The following is an excerpt from our HDR Tutorial by SLR Lounge. This workshop dubbed “the gold standard of HDR education” by FStoppers contains over 13 hours of tutorials, RAW files for you to follow along, and dozens of full prep to post examples. We cover bracketed HDR, in-camera HDR, single-shot faux HDR, single-shot bracketed HDR, panoramic HDR and more! Click here for more info.
Shooting in RAW or JPEG is one of the biggest debates in photography. Each offers its own advantages and disadvantages, which we will discuss in this article. Shooting your HDR images in either RAW or JPEG will be a decision based on your workflow preferences and shooting style. However, if you are just starting to learn HDR photography, we highly recommend that you shoot in RAW instead of JPEG since you have much less control when shooting JPEG. In addition, the majority of the techniques we teach in HDR Tutorial requires you to have the RAW files. Another reason why we recommend shooting in RAW is because we cannot shoot single-shot HDR images in JPEG.
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Shooting in RAW
If you are just starting out in HDR photography, we highly recommend that you shoot in RAW.
The advantage of shooting in RAW is that it opens up a lot more options in post production. When we are shooting an HDR image, we do not take it directly into Photomatix or into any other HDR processing software. Instead, we bring the 3, 5, or 7 frames into post production and prepare them for HDR processing first. Before we process our HDR image, we need to check the color balance, temperature, noise and detail of the image. If we want to make any adjustments, such as noise reduction or exposure adjustments, we need to use the RAW files to get the best results. Then, we can take those files and export them to Photomatix (or any other HDR processing software). Photomatix will then use the JPEG versions of the edited images to create the final HDR image. Essentially, we are taking one of the RAW photos and processing it as a natural image. Then, we try to bring back as much tonal range as possible before combining the edited RAW file with the final HDR processed image to create a blend of the two. Finally, we will master and finish that blended image inside of Lightroom.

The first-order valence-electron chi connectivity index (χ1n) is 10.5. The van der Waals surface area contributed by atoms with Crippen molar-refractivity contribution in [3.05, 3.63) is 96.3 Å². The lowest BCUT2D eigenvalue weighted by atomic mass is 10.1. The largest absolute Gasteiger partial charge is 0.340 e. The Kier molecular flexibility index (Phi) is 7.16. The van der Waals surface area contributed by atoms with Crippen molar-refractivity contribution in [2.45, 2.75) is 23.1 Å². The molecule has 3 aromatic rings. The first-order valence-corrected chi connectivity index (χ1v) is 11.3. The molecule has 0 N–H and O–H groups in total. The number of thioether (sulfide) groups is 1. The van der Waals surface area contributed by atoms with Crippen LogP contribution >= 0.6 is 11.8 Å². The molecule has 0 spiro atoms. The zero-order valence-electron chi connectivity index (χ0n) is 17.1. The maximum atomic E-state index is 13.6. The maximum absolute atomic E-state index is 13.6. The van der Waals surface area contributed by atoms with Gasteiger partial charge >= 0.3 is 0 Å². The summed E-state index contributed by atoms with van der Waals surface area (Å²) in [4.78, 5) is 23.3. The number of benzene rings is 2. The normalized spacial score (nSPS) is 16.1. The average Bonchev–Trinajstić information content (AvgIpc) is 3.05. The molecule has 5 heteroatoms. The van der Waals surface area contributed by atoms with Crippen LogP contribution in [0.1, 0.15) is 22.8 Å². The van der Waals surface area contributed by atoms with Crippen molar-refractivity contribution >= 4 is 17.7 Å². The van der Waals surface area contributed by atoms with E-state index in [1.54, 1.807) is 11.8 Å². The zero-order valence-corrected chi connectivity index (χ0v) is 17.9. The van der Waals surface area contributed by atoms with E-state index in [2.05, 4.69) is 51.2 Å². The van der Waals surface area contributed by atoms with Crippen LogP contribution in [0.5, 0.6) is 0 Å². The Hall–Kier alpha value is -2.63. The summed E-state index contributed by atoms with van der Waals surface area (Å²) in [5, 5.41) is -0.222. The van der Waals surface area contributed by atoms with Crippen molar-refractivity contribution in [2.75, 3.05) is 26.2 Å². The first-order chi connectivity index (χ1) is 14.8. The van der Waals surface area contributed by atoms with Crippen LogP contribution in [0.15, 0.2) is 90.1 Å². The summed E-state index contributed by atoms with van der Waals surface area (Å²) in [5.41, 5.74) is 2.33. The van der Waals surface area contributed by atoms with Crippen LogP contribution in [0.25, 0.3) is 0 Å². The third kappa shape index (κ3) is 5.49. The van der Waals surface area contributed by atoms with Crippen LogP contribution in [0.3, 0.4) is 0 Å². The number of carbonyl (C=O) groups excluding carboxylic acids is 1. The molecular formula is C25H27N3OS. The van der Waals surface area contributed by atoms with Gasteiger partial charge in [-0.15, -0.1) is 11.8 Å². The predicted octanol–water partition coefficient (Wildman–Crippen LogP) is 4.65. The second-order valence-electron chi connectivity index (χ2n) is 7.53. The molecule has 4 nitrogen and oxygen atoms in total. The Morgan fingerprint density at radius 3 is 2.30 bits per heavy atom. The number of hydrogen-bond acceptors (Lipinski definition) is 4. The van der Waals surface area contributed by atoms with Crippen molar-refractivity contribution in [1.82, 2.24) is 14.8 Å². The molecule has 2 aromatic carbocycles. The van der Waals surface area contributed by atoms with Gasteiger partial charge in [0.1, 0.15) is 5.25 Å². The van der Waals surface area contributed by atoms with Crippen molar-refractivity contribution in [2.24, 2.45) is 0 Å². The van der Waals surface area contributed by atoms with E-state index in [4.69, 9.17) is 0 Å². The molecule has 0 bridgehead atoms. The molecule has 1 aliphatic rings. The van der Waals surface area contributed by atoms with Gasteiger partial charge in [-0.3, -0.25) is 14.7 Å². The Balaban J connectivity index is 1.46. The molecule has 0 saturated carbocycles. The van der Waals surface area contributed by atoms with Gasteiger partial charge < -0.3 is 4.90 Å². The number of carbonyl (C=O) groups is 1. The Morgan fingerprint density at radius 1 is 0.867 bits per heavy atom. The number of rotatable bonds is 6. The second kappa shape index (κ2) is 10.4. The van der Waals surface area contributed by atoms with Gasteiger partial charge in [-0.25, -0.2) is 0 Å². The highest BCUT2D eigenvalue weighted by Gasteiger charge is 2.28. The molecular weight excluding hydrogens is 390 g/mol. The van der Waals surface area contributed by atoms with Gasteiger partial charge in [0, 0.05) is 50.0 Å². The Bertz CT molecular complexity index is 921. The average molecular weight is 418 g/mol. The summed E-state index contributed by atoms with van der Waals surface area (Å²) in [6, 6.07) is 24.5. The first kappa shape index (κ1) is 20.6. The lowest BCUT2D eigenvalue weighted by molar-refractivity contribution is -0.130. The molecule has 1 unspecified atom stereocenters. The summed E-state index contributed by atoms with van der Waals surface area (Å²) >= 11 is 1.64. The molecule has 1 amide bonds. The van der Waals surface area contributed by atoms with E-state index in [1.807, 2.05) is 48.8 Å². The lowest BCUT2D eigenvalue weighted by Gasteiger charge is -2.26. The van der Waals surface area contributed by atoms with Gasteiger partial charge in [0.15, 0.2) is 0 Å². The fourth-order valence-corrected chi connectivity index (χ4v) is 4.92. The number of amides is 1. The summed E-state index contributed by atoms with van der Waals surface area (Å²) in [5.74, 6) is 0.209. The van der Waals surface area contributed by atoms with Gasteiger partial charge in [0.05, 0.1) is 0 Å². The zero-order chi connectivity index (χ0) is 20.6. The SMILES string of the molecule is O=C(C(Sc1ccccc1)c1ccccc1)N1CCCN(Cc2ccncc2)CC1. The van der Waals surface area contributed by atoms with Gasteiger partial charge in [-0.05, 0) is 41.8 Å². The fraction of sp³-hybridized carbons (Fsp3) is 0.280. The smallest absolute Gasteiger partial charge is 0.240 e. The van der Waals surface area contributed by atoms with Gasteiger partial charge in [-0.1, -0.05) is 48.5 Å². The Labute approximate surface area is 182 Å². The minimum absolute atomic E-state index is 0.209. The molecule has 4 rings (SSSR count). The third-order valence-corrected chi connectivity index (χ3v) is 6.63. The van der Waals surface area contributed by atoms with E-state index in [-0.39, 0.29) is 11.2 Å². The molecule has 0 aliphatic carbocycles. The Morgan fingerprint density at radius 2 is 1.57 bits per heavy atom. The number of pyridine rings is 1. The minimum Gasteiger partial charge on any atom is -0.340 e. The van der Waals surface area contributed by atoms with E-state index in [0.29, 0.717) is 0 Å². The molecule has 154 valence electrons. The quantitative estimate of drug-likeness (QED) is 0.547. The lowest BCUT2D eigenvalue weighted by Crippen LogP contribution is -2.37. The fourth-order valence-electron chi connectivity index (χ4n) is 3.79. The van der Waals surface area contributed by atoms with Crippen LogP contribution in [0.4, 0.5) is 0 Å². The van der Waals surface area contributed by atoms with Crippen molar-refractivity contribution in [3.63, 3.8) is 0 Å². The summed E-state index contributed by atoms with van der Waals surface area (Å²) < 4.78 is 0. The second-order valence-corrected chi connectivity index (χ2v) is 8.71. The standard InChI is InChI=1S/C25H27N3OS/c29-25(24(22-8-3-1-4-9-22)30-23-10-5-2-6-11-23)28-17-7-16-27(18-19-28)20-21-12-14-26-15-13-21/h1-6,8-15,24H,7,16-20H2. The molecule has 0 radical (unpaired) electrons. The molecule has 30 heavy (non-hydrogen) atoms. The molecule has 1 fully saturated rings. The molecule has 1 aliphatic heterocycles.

(RAW original frames, processed and prepared for Photomatix blending)
Although shooting in RAW gives us more flexibility to make adjustments, this will make for a slightly longer workflow. As mentioned before, RAW images need to be processed and then converted to JPEG for HDR processing. Although the majority of HDR processing software can process RAW files, Lightroom and Photoshop can do a much better job of RAW to JPEG conversion. These extra steps can be a little more time consuming, but you do have more control over what you can do with your images.
Shooting in JPEG
If you have a firm understanding of HDR photography and the different settings on your camera, you can choose between shooting in RAW or shooting in JPEG. Pick the one that best suits your workflow system and photography style.
Since the images are already processed and are ready to be directly taken into your HDR processing software, shooting JPEG bracketed images is generally a slightly easier workflow. However, this simplicity does bring disadvantages, which we will discuss next.
The same HDR process with RAW images can be done with JPEG images, but you do not have the same flexibility as you did with the RAW files. This is because there is much less information in a JPEG file when compared to a RAW file, so you will not get the best results. In addition, you will not have the option to tweak or adjust the exposures in post production. If you plan to shoot bracketed HDR sequences in JPG, be sure to turn down your in-camera contrast and sharpening settings! Even so, your original un-edited images may look like this:
(JPG bracketed sequences: possible, but not optimal)
Another huge disadvantage of shooting in JPEG is that it is impossible to shoot a single-shot HDR image. This is because a JPEG does not capture enough tonal range or does not have the information to give us the options to process the image the way we want to in Lightroom. In addition, we need to perfect the white balance when shooting in JPEG since we do not have full control. Although we can make temperature and tint adjustments, we still do not have full control over white balance. As a result, we will not have many options when it comes to detail enhancing.
JPG 1-shot HDR: Worst idea ever!
RAW 1-shot HDR: Do-able, if your camera can handle the amount of shadow & highlight recovery!
RAW bracketed frames merged and blended for the smoothest tones and highest-quality details!
From Left to Right: JPG 1-shot, RAW 1-shot, RAW bracketed blend
Conclusion & Learn More!
You can try shooting in both RAW and JPEG to decide on what works best for you and your workflow. However, it is best to shoot in RAW until you have mastered the overall process of HDR photography. If you eventually feel like you have a firm grasp on HDR photography, then try shooting in JPEG to see if you prefer that over shooting in RAW. Just remember that if you do decide to shoot in JPEG, you need to dial in your adjustments perfectly since you do not have as much flexibility as you would when shooting in RAW. For us at Lin & Jirsa Photography, we only shoot in RAW because we often do single-shot HDR images and we want to have the most possible options in post production as well.
For more HDR education, be sure to check out our HDR Tutorial by SLR Lounge. This comprehensive “gold standard” guide will give you a mastery of HDR photography, from the scene considerations to the actual shooting to the post production. Click here for more info.